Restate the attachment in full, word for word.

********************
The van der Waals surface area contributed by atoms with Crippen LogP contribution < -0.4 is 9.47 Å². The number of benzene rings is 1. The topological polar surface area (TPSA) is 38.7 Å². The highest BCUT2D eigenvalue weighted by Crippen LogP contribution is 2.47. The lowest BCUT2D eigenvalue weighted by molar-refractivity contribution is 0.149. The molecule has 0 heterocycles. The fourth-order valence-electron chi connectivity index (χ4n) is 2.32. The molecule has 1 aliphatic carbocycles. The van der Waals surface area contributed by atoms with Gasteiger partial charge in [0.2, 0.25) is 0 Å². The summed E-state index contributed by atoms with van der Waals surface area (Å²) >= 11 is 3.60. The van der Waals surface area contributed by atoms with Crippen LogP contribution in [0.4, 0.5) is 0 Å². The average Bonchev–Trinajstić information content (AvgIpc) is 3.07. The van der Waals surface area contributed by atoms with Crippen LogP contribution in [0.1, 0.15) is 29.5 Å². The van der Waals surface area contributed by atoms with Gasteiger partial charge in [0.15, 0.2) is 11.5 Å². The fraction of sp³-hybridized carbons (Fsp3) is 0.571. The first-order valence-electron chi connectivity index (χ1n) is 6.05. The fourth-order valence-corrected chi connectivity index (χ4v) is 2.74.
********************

The van der Waals surface area contributed by atoms with Crippen LogP contribution < -0.4 is 9.47 Å². The number of benzene rings is 1. The topological polar surface area (TPSA) is 38.7 Å². The highest BCUT2D eigenvalue weighted by Crippen LogP contribution is 2.47. The lowest BCUT2D eigenvalue weighted by molar-refractivity contribution is 0.149. The molecule has 0 heterocycles. The fourth-order valence-electron chi connectivity index (χ4n) is 2.32. The molecule has 1 aliphatic carbocycles. The van der Waals surface area contributed by atoms with Gasteiger partial charge in [0.2, 0.25) is 0 Å². The summed E-state index contributed by atoms with van der Waals surface area (Å²) >= 11 is 3.60. The van der Waals surface area contributed by atoms with Crippen LogP contribution in [0.4, 0.5) is 0 Å². The average Bonchev–Trinajstić information content (AvgIpc) is 3.07. The van der Waals surface area contributed by atoms with Crippen LogP contribution in [0.1, 0.15) is 29.5 Å². The van der Waals surface area contributed by atoms with Gasteiger partial charge in [0.15, 0.2) is 11.5 Å². The fraction of sp³-hybridized carbons (Fsp3) is 0.571. The first-order valence-electron chi connectivity index (χ1n) is 6.05. The fourth-order valence-corrected chi connectivity index (χ4v) is 2.74.